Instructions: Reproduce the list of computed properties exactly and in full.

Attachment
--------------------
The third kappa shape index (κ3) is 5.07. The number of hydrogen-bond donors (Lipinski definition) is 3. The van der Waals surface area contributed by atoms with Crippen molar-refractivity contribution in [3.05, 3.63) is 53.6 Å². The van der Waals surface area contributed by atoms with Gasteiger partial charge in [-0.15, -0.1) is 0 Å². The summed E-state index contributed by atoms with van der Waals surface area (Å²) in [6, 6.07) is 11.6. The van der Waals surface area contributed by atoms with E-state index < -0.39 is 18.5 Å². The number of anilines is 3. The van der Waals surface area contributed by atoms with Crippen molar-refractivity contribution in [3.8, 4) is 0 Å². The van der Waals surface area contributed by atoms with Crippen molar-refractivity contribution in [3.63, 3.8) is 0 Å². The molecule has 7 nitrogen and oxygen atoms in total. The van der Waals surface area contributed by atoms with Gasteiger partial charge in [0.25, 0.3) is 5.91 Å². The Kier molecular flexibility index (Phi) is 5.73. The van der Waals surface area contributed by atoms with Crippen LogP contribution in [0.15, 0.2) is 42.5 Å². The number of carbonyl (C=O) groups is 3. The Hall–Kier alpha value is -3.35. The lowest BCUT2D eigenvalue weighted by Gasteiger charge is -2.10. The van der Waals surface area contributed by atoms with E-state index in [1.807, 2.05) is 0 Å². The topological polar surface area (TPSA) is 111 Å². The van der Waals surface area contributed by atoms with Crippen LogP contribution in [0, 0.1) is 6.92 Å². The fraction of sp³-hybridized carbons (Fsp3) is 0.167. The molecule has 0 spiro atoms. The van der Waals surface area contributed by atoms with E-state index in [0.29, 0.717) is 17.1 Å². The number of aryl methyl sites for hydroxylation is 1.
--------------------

The third kappa shape index (κ3) is 5.07. The number of hydrogen-bond donors (Lipinski definition) is 3. The van der Waals surface area contributed by atoms with Crippen molar-refractivity contribution in [3.05, 3.63) is 53.6 Å². The van der Waals surface area contributed by atoms with Gasteiger partial charge in [-0.15, -0.1) is 0 Å². The summed E-state index contributed by atoms with van der Waals surface area (Å²) in [6, 6.07) is 11.6. The van der Waals surface area contributed by atoms with E-state index < -0.39 is 18.5 Å². The number of anilines is 3. The van der Waals surface area contributed by atoms with Crippen molar-refractivity contribution in [3.8, 4) is 0 Å². The van der Waals surface area contributed by atoms with Crippen molar-refractivity contribution in [3.63, 3.8) is 0 Å². The molecule has 7 nitrogen and oxygen atoms in total. The van der Waals surface area contributed by atoms with Gasteiger partial charge in [0.25, 0.3) is 5.91 Å². The Kier molecular flexibility index (Phi) is 5.73. The van der Waals surface area contributed by atoms with Crippen LogP contribution in [0.15, 0.2) is 42.5 Å². The number of carbonyl (C=O) groups is 3. The Hall–Kier alpha value is -3.35. The lowest BCUT2D eigenvalue weighted by Gasteiger charge is -2.10. The van der Waals surface area contributed by atoms with E-state index in [1.807, 2.05) is 0 Å². The topological polar surface area (TPSA) is 111 Å². The van der Waals surface area contributed by atoms with Crippen LogP contribution in [0, 0.1) is 6.92 Å². The fraction of sp³-hybridized carbons (Fsp3) is 0.167. The molecule has 0 spiro atoms. The van der Waals surface area contributed by atoms with E-state index in [0.29, 0.717) is 17.1 Å². The number of aryl methyl sites for hydroxylation is 1.